Brown & Bigelow v. Eugene Dietzgen Co, 203 F.2d 764 (C.C.P.A. 1953)

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U.S. Court of Customs and Patent Appeals (1909-1982) - 203 F.2d 764 (C.C.P.A. 1953) April 15, 1953

Almon S. Nelson, Washington, D. C., for appellant.

Spencer, Johnston, Cook & Root, Junius F. Cook, Jr. and Lloyd C. Root, Chicago, Ill., for appellee.

Before GARRETT, Chief Judge, and O'CONNELL, JOHNSON, WORLEY and COLE, Judges.

GARRETT, Chief Judge.

This is an appeal from the decision of the Assistant Commissioner, 92 U.S.P.Q. 228, acting for the Commissioner, reversing the decision of an Examiner of Trade-Mark Interferences in a trade-mark opposition proceeding.

The application of appellee is for the registration on the principal register established by the Trade-Mark Act of July 5, 1946, 15 U.S.C.A. § 1051 et seq. (hereinafter referred to as the Lanham Act) of "Redirule" as a trade-mark for slide rules. The application, serial No. 531,452, was filed in the Patent Office August 15, 1947. First use of the word as a trade-mark was alleged to have been "on or about July 29, 1944." There is, therefore, no claim by appellee that section 2(f) of the Lanham Act is applicable here.

Appellant's notice of opposition was filed October 3, 1949. Therein, appellant pleaded ownership of several registered marks for different products having "Redi" as a prefix. Five of such registrations bear filing dates subsequent to the filing date of the application of appellee, and in no one of the five is there an allegation of use on the product named therein earlier than July 29, 1944, the date alleged by appellee of first use of its notation. In each of the five, the statement is made that appellant owned the two earlier registrations pleaded, but that does not render the five pertinent as a basis of opposition.

The first of the two registrations of appellant, which antedate the application of and date of first use by appellee, was that of "Redipoint," Registration No. 144,356. It was registered July 5, 1921 under the Act of February 20, 1905, as a trade-mark for "magazine-pencils," upon an application, serial No. 116,831, filed March 24, 1919, in which first use was alleged "on or about November 1, 1917." It was renewed to appellant, which is a corporation of Minnesota, July 5, 1941, and was republished by it under the Lanham Act February 24, 1948.

The second early registration of appellant was that of "Redilite," Registration No. 266,667. It was registered January 28, 1930, under the February 20, 1905 Act, as a trade-mark for "Pyrophoric Cigar Lighters" upon an application, serial No. 283,713, filed May 9, 1929, use being alleged "since April 1, 1929." It was republished under the Lanham Act February 24, 1948, and renewed January 28, 1950.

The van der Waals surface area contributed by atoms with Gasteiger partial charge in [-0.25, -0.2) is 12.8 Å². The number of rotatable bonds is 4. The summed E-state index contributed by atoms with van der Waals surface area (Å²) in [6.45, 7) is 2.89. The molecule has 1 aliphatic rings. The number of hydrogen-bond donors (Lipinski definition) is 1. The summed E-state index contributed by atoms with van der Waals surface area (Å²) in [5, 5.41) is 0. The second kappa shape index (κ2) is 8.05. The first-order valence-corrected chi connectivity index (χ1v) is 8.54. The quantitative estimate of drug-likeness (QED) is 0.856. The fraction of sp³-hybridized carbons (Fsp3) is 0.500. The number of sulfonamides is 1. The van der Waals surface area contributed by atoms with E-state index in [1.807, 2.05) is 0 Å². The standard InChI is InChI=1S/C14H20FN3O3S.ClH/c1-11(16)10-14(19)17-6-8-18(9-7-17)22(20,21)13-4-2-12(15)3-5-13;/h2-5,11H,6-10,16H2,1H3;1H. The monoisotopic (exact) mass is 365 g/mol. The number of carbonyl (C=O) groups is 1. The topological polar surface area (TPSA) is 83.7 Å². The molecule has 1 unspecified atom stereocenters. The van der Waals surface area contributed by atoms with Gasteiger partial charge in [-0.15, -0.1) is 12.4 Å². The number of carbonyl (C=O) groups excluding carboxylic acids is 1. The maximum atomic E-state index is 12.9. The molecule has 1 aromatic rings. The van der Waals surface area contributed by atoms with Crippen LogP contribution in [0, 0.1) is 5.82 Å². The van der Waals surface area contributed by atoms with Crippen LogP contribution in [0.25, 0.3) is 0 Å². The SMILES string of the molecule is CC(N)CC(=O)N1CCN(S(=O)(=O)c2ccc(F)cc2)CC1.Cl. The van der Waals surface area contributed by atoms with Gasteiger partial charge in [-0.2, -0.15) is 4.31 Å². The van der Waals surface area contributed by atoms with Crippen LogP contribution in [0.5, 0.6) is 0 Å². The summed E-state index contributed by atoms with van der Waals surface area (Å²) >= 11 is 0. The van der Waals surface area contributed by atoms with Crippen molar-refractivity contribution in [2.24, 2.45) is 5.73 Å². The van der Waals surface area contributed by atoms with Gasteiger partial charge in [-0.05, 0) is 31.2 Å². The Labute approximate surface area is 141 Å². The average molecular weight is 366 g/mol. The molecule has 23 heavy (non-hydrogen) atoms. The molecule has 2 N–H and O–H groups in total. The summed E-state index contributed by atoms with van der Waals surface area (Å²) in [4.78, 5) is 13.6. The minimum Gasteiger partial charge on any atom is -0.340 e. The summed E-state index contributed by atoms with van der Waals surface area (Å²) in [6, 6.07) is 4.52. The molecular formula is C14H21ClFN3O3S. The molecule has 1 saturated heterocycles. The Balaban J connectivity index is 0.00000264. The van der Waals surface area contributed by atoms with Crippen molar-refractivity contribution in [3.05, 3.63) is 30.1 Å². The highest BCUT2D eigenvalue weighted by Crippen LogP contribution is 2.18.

From the foregoing statement of facts it is apparent that at an early date appellant selected as trade-marks for certain articles of merchandise words having a misspelled, or phonetically spelled, prefix meaning "ready," which must have been intended to be descriptive of the articles whose character was indicated by the suffix. Thus, "Redipoint" applied to pencils obviously means pencils having a point ready for use, and "Redilite" ("lite" being a phonetic spelling, or a misspelling, of "light") which, when applied to a pyrophoric cigar lighter, means a device ready for use in spontaneously igniting a cigar.

The validity of appellant's registrations is not in question here, but we do not think they are entitled to establish a monopoly upon the use of "Redi" as a prefix and thereby prevent others from using it in a trade-mark otherwise registrable upon goods differing in character from the goods of appellant and, certainly, we are unable to discern any similarity in appearance or use between pencil points and cigar lighters on the one hand and slide rules on the other. The fact that slide rules may be used as guides in drawing lines with pencils is not, in our opinion, an association which creates a resemblance such as the Lanham Act contemplates, nor does the fact that the goods of the respective parties may be sold in the same stores have any particular relevance upon the question of resemblance.

"Redi" is not a coined term having an arbitrary meaning peculiar to appellant's products.

The phraseology of the Lanham Act here pertinent reads:

"No trade-mark by which the goods of the applicant may be distinguished from the goods of others shall be refused registration on the principal register on account of its nature unless it —

* * * * * *

"(d) Consists of or comprises a mark which so resembles a mark registered in the Patent Office * * *, as to be likely, when applied to the goods of the applicant, to cause confusion or mistake or to deceive purchasers. * * *."

The "confusion" or "mistake" or "deception" so referred to, of course, has reference to origin.

In our opinion, "Redirule" does not so resemble either "Redipoint" or "Redilite" as to cause confusion, or mistake, or to deceive purchasers who possess ordinary intelligence, with respect to origin, when applied to the applicant's (appellee here) slide rules.

The decision of the Assistant Commissioner is affirmed.


O'CONNELL, J., dissents.